Stephen King – On Writing

This book is required reading for a class I am taking at Sierra College, but I also feel that it may improve my blogging and writing in general. It is a short biopic piece by Stephen King about his journey learning to write.

 

I think King’s advice would be to just start writing and then look it over and rewrite revise it. At the same time though, I can almost hear his voice from the audiobook version of On Writing enumerating his many axioms of “good writers,” like for example, he thinks I should try to avoid clumsily squeezing in adverbs for length. At that, I can hear his chuckle coming through to highlight something he did which he thinks was particularly clever. I suppose with time and practice, his rules will become second nature, and focusing on them won’t distract as much from the “just write” portion of the execution.

As I craft these self-representative examples of some of his rules, I visualize each of these devices laying in the toolbox in the basement from his metaphor. More than instruction, his stories were an expectation on his part of how I ought to write. Maybe that’s why it feels harder to write this less complex paper; because I do so with all his expectations in mind, telling me how to do it.

When I was much younger, I found writing to be very challenging. It wasn’t the structure or the research that was hard, it was the elaboration. In speech, I have always been very deliberate and very concise, and it has been a hard habit to break on paper. I find terse arguments to be the most effective. As Thomas Jefferson said, “never use two words when one will do.” Or Eric Schmidt in his book How Google Works said, “every word matters, and useless prose doesn’t… leave out the parts people will skip.” You may notice from my ironic use of ellipses that I am treating Eric to a taste of his own medicine. As a highly technical and analytical person, I strive constantly to be as precise, deliberate, and brief as possible. This makes writing verbose, expository prose a challenging departure from my chosen default-mode, but a healthy one which makes me more appreciative of the brevity of my more typical communication style.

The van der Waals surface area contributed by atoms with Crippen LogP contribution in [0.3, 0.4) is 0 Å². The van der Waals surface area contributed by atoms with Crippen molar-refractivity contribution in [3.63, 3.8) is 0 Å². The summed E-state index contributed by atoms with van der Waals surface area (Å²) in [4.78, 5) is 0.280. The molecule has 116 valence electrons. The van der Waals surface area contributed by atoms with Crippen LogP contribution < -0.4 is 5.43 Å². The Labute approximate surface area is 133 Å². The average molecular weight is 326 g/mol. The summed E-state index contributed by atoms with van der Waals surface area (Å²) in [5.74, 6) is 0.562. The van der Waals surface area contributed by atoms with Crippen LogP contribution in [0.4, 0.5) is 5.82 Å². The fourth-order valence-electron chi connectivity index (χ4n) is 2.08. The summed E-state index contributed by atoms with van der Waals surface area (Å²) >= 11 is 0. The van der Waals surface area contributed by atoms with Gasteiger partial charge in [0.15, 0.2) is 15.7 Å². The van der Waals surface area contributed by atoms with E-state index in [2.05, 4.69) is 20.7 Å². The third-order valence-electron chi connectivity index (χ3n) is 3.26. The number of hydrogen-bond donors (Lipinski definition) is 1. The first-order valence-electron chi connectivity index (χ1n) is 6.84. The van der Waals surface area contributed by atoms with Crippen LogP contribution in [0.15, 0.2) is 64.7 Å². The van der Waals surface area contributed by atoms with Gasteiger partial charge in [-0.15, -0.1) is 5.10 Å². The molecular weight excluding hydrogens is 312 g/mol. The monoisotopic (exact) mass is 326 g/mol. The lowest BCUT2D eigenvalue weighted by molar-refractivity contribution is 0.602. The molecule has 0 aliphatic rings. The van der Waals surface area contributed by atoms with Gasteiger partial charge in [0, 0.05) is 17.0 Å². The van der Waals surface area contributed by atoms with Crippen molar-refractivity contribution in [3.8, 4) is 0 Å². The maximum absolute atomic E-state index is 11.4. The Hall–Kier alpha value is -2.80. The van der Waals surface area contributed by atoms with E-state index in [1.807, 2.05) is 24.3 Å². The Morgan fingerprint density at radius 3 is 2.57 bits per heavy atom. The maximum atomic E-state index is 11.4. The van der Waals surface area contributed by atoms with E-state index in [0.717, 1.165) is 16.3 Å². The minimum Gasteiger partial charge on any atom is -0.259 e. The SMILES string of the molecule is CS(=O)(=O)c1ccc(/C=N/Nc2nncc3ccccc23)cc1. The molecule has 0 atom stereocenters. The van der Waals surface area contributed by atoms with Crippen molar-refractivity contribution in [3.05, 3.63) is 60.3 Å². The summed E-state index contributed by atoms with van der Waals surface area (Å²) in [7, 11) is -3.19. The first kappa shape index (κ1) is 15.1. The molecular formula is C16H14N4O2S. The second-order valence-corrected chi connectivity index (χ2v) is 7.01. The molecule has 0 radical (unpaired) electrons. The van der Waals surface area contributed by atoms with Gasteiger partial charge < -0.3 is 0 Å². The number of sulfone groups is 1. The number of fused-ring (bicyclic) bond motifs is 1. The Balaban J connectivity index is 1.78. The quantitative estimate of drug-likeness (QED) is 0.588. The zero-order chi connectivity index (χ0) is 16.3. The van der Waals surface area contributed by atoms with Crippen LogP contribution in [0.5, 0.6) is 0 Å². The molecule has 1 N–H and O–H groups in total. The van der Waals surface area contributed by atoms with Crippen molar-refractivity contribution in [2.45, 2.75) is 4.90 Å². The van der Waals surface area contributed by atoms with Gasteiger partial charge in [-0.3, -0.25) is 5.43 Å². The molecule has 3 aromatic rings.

After completing this class and particularly after reading this book, I feel like I can develop and compose appropriately clear and effective college-level writing. (What a great learning objective!) This will be important as I write essays for other classes I take, especially considering my STEM focus, and the necessary ability to analyze and evaluate research material on topics like chemistry and biology. This class helped to polish and dust off the tools I will need to succeed at these tasks in the years to come.

On the less refulgent side, I found the peer-review portions of the class very frustrating and unhelpful. Perhaps some of my peers completed the work on time and were able to give fluent and thoughtful feedback on the quality of the work of others, but I was not able to find these peers. The feedback that I got during peer review was very “yea that’s great” and did not help me to develop or improve my writing.

Overall, this class was a great experience which I think will help me in the years to come. I will certainly recommend it and my professor. In my peers, I did not find King’s “Tabitha,” or “Ideal Reader” to bounce my writing off of, so I will need to keep a look out for such a person to provide more effective “door-open” peer-review–style feedback in the future.

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